6.2 Reading External Configuration from Files

External configuration allows a user to control the behavior of an app without using command-line options and arguments, in a more transparent and persistent way. The intent is to give users the ease of use provided by the default behavior but customized for their needs.

As an example, suppose Bob, our sysadmin, is using db_backup.rb to test the effect of changing the settings of a MySQL server. Bob wants to see how these settings affect the speed with which db_backup.rb can complete a backup. Bob is not particularly interested in the backup file that results, only the speed with which it’s produced. To do this, Bob will need to run db_backup.rb like so:

$ db_backup.rb --username=bob.sysadmin --password=P@ss!w0rd --force big_client

For Bob to type --force, along with his username and password every time he runs the application, is tedious. We want Bob to be able to create a configuration file and get the same behavior with just this invocation:

$ db_backup.rb big_client

Currently, the default values for --username and --password are nil, and the default for --force is false. We want to allow Bob to override these defaults via an external file that our app will read at start-up. The canonical format for that in Ruby apps is YAML.

Using YAML as a Configuration File Format

YAML (which is a recursive acronym for YAML Ain’t Markup Language) is a text-based format that’s useful for storing structured data. Ruby includes a built-in module (naturally called YAML) that makes it very easy to translate YAML into Ruby objects and back again.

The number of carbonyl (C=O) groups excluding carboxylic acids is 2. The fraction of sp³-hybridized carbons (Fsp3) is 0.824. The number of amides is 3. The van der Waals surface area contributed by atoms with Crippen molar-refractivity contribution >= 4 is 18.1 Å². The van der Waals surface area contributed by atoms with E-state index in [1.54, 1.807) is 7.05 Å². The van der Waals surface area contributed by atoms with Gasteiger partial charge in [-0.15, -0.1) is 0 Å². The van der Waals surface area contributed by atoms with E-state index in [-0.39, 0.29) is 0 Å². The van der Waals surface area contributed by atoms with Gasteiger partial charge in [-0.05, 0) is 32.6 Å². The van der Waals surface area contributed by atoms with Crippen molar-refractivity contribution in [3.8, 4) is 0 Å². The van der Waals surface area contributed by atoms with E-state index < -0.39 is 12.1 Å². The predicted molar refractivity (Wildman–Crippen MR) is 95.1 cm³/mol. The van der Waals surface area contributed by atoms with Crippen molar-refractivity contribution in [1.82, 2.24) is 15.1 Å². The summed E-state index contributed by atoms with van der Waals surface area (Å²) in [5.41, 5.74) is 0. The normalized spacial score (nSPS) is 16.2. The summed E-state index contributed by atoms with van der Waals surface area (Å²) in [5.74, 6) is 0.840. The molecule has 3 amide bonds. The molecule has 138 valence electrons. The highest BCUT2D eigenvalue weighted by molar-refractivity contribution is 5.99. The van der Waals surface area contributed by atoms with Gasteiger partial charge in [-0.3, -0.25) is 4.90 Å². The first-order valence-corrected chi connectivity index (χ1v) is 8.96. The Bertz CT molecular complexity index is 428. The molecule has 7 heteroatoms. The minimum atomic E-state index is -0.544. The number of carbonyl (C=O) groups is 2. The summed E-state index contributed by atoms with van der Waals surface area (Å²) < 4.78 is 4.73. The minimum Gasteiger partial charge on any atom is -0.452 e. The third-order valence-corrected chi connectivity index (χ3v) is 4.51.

As an example, here’s what db_backup.rb’s default options look like in our code:


options = {

:gzip => true,

:force => false,


Why Not XML?

XML is a more widely used format than YAML for configuring software. Almost every piece of open source Java software is configured with XML. Although YAML is quite prolific in the Ruby community, there’s another reason we’re recommending it here: human-friendliness. Here’s Bob’s config file in XML:







As you can see, there’s more syntax/markup than there is data. The YAML version has less than half the amount of “noise” compared to the XML version. The result is a file that is very clear, easy to read, and easy to edit. This is the exact use case we want to enable with external configuration files.